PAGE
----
Screenshot from Trans-Con!

The isometric graphics are often lovely

This part might have been meant as a fun break activity for kids. (While still sneaking in some historical details about trains and the West, of course.) It looks like popular games from the time; frustratingly, it plays like an imitation. The unnecessarily big stages obscure what should otherwise be straightforward goals where players hone their problem-solving skills. There’s much less engaging here than the construction phase. At the least, the shift to a human-level perspective brings a flourish or two, like your character reacting to getting run over by a panicked horse, and backtracking to a previous leg of your trip is an interesting addition to the linear educational discovery adventure template that the Trail games and Trans-Con! belong to.

Once in a while, a mission ends with the Dream Team capturing one of the saboteurs, one of a menagerie of famous Old West baddies like Billy the Kid. Your teammate Sarah Casement will throw them in a jail car, loosen them up with helium (what’s with all these games that casually sprinkle in torture?), and help you question them to learn more about their leader. It’s very reminiscent of how Carmen Sandiego teaches history through deductive reasoning. Points to the game for coming up with a hilarious new moral compass for interrogating people: you can be polite, you can be mean, or you can be weird – saying nonsense at them to confuse them into accidentally confessing.

Screenshot from Trans-Con!

Native Americans understandably don’t want you building a railroad through their territory

Knowledge Adventure did a lot within the framework of a train game endorsed by Lionel. Trans-Con! is a relatively clever, relatively fun educational game with its eye on capturing a certain moment in the era of American expansion.

…but there’s something else going on here. Billy the Kid and Jesse James, the most famous Western outlaws, are just the henchmen in this game. The suspects on the list of potential mastermind villains are bankers and business magnates. J. P. Morgan, Oakes Ames, Cornelius Vanderbilt, people who controlled industry and consolidated wealth.

The game has a journal of encyclopedic information about the West and the Transcontinental Railroad. Some of the social studies-type questions it asks seem more pointed than expected for a kids’ game that carries the name brand of an old, nostalgic hobby:

Who are the real heroes building the transcontinental railroad? The construction bosses? The politicians? The thousands of workers? Who are the real villains?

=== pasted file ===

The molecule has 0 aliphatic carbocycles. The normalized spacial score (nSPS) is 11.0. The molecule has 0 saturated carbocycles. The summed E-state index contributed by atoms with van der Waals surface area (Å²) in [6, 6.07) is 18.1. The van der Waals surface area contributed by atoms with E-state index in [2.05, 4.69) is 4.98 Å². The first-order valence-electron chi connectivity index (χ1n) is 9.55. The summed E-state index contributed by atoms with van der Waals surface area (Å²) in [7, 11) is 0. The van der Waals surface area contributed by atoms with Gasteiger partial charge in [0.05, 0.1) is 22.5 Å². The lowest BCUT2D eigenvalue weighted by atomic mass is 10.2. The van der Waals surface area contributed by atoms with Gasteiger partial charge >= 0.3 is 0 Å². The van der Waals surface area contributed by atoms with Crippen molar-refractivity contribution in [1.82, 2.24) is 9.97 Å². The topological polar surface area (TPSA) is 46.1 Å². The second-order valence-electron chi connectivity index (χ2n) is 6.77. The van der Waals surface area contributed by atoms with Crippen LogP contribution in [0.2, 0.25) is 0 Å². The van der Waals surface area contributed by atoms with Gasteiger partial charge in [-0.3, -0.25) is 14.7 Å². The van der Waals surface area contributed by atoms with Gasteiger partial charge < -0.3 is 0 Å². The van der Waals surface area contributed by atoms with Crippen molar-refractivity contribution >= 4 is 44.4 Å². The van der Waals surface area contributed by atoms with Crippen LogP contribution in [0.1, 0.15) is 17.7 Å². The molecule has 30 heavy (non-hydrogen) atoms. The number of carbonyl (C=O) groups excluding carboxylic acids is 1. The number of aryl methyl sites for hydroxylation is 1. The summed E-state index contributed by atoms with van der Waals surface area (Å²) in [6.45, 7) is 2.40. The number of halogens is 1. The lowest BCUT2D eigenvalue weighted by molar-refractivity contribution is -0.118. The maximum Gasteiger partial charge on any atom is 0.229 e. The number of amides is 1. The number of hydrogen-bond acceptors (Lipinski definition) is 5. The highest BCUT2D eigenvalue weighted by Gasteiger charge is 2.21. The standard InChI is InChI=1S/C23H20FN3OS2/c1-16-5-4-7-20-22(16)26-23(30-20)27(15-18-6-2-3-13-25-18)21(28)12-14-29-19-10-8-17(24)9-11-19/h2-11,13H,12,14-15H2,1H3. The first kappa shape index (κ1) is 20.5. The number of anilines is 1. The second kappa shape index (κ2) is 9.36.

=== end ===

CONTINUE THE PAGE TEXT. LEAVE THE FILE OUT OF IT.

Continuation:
Who are the people who stand to profit from the building of the railroad? Who are the people who stand to lose?

How will the railroad impact the natural environment of the West? How do you feel about that?

So wait… did Lionel sponsor an anti-capitalist game for children?

That probably wasn’t the goal. For one thing, it doesn’t carry into the rest of the game. The encyclopedia entry for the Union Pacific company criticizes manager Thomas C. Durant for misspending government funds on his lavish lifestyle, but that doesn’t come up when you have to worry about money. The journal suggests that Native American attacks against you might be justified because the railroad endangers their way of life, but the game still casts Geronimo as one of the evil henchmen. Most of the other questions in the journal aren’t quite as incisive, and although it decries “the reckless competition between railroad crews,” the journal does point out the upsides for business of building the railroad.

Instead, it’s just a natural result of the game examining history at all. The Transcontinental Railroad was a boon, but it was destructive too, and the game acknowledges that. The millionaires who wanted to control the country are inevitably villains. Because those concerns are only kept in one ineffective, instructional corner of the game, few of the people who played Trans-Con! probably saw them, but they’re in there. Maybe they got one very curious kid to ask more questions about the rich and powerful. How’s that for critical thinking skills?